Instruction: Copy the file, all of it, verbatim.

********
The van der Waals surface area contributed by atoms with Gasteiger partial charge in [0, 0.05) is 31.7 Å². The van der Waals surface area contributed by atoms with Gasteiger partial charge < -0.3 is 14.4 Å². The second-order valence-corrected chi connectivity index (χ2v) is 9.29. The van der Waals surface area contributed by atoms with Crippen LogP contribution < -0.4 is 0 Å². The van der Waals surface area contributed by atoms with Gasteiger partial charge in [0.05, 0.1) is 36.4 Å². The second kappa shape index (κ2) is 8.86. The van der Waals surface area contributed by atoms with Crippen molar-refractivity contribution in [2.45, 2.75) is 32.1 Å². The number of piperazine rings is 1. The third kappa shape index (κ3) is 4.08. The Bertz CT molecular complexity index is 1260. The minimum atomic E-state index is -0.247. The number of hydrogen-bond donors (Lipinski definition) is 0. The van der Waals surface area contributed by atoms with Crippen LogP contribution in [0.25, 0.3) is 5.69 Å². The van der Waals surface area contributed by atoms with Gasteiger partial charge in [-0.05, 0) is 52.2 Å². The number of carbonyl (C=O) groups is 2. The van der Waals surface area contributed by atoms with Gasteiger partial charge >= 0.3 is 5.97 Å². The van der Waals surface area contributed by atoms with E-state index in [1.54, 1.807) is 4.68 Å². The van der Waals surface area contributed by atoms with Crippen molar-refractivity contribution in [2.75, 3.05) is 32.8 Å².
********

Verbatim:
The van der Waals surface area contributed by atoms with Gasteiger partial charge in [0, 0.05) is 31.7 Å². The van der Waals surface area contributed by atoms with Gasteiger partial charge < -0.3 is 14.4 Å². The second-order valence-corrected chi connectivity index (χ2v) is 9.29. The van der Waals surface area contributed by atoms with Crippen LogP contribution < -0.4 is 0 Å². The van der Waals surface area contributed by atoms with Gasteiger partial charge in [0.05, 0.1) is 36.4 Å². The second kappa shape index (κ2) is 8.86. The van der Waals surface area contributed by atoms with Crippen molar-refractivity contribution in [2.45, 2.75) is 32.1 Å². The number of piperazine rings is 1. The third kappa shape index (κ3) is 4.08. The Bertz CT molecular complexity index is 1260. The minimum atomic E-state index is -0.247. The number of hydrogen-bond donors (Lipinski definition) is 0. The van der Waals surface area contributed by atoms with Crippen LogP contribution in [0.25, 0.3) is 5.69 Å². The van der Waals surface area contributed by atoms with Gasteiger partial charge in [-0.05, 0) is 52.2 Å². The number of carbonyl (C=O) groups is 2. The van der Waals surface area contributed by atoms with Gasteiger partial charge >= 0.3 is 5.97 Å². The van der Waals surface area contributed by atoms with E-state index in [1.54, 1.807) is 4.68 Å². The van der Waals surface area contributed by atoms with Crippen molar-refractivity contribution in [2.75, 3.05) is 32.8 Å².